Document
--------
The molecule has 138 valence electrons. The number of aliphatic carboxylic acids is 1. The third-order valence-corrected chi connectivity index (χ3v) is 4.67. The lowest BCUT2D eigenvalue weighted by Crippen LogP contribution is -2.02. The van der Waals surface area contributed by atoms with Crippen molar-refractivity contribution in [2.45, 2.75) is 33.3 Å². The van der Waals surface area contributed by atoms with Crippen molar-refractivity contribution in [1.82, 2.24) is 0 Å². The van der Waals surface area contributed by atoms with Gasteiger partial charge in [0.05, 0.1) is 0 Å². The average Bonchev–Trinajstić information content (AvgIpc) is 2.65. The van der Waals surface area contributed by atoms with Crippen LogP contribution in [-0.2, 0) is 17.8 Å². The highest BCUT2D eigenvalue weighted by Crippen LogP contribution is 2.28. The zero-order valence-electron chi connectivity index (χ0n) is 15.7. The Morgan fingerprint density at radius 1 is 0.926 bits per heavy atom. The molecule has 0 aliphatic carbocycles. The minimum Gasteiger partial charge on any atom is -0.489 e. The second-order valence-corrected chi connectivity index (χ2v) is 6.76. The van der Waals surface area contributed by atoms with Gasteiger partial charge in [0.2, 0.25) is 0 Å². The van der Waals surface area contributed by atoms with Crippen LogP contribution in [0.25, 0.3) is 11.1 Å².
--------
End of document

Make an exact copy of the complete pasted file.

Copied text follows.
The molecule has 138 valence electrons. The number of aliphatic carboxylic acids is 1. The third-order valence-corrected chi connectivity index (χ3v) is 4.67. The lowest BCUT2D eigenvalue weighted by Crippen LogP contribution is -2.02. The van der Waals surface area contributed by atoms with Crippen molar-refractivity contribution in [2.45, 2.75) is 33.3 Å². The van der Waals surface area contributed by atoms with Crippen molar-refractivity contribution in [1.82, 2.24) is 0 Å². The van der Waals surface area contributed by atoms with Gasteiger partial charge in [0.05, 0.1) is 0 Å². The average Bonchev–Trinajstić information content (AvgIpc) is 2.65. The van der Waals surface area contributed by atoms with Crippen LogP contribution in [-0.2, 0) is 17.8 Å². The highest BCUT2D eigenvalue weighted by Crippen LogP contribution is 2.28. The zero-order valence-electron chi connectivity index (χ0n) is 15.7. The Morgan fingerprint density at radius 1 is 0.926 bits per heavy atom. The molecule has 0 aliphatic carbocycles. The minimum Gasteiger partial charge on any atom is -0.489 e. The second-order valence-corrected chi connectivity index (χ2v) is 6.76. The van der Waals surface area contributed by atoms with Gasteiger partial charge in [0.2, 0.25) is 0 Å². The van der Waals surface area contributed by atoms with Crippen LogP contribution in [0.25, 0.3) is 11.1 Å².